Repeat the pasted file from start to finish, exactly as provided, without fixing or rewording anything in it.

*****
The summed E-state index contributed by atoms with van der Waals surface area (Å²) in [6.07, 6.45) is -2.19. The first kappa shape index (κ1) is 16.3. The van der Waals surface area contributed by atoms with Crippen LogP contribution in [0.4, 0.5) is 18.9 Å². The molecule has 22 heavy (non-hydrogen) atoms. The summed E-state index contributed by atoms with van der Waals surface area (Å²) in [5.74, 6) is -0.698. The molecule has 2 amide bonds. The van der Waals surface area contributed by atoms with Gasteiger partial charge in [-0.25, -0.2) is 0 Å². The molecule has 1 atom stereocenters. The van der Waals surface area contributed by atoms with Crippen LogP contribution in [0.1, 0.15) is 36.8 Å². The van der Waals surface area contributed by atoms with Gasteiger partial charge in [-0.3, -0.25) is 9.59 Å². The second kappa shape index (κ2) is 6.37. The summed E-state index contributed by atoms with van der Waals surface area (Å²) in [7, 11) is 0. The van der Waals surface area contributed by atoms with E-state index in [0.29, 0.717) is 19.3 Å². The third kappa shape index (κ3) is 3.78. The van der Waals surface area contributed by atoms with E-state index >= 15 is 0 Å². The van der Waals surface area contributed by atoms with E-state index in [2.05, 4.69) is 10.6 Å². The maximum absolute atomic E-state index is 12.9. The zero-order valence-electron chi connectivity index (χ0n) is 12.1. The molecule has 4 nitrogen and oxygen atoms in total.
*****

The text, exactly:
The summed E-state index contributed by atoms with van der Waals surface area (Å²) in [6.07, 6.45) is -2.19. The first kappa shape index (κ1) is 16.3. The van der Waals surface area contributed by atoms with Crippen LogP contribution in [0.4, 0.5) is 18.9 Å². The molecule has 22 heavy (non-hydrogen) atoms. The summed E-state index contributed by atoms with van der Waals surface area (Å²) in [5.74, 6) is -0.698. The molecule has 2 amide bonds. The van der Waals surface area contributed by atoms with Gasteiger partial charge in [-0.25, -0.2) is 0 Å². The molecule has 1 atom stereocenters. The van der Waals surface area contributed by atoms with Crippen LogP contribution in [0.1, 0.15) is 36.8 Å². The van der Waals surface area contributed by atoms with Gasteiger partial charge in [-0.3, -0.25) is 9.59 Å². The second kappa shape index (κ2) is 6.37. The summed E-state index contributed by atoms with van der Waals surface area (Å²) in [7, 11) is 0. The van der Waals surface area contributed by atoms with E-state index in [0.29, 0.717) is 19.3 Å². The third kappa shape index (κ3) is 3.78. The van der Waals surface area contributed by atoms with E-state index >= 15 is 0 Å². The van der Waals surface area contributed by atoms with E-state index in [2.05, 4.69) is 10.6 Å². The maximum absolute atomic E-state index is 12.9. The zero-order valence-electron chi connectivity index (χ0n) is 12.1. The molecule has 4 nitrogen and oxygen atoms in total.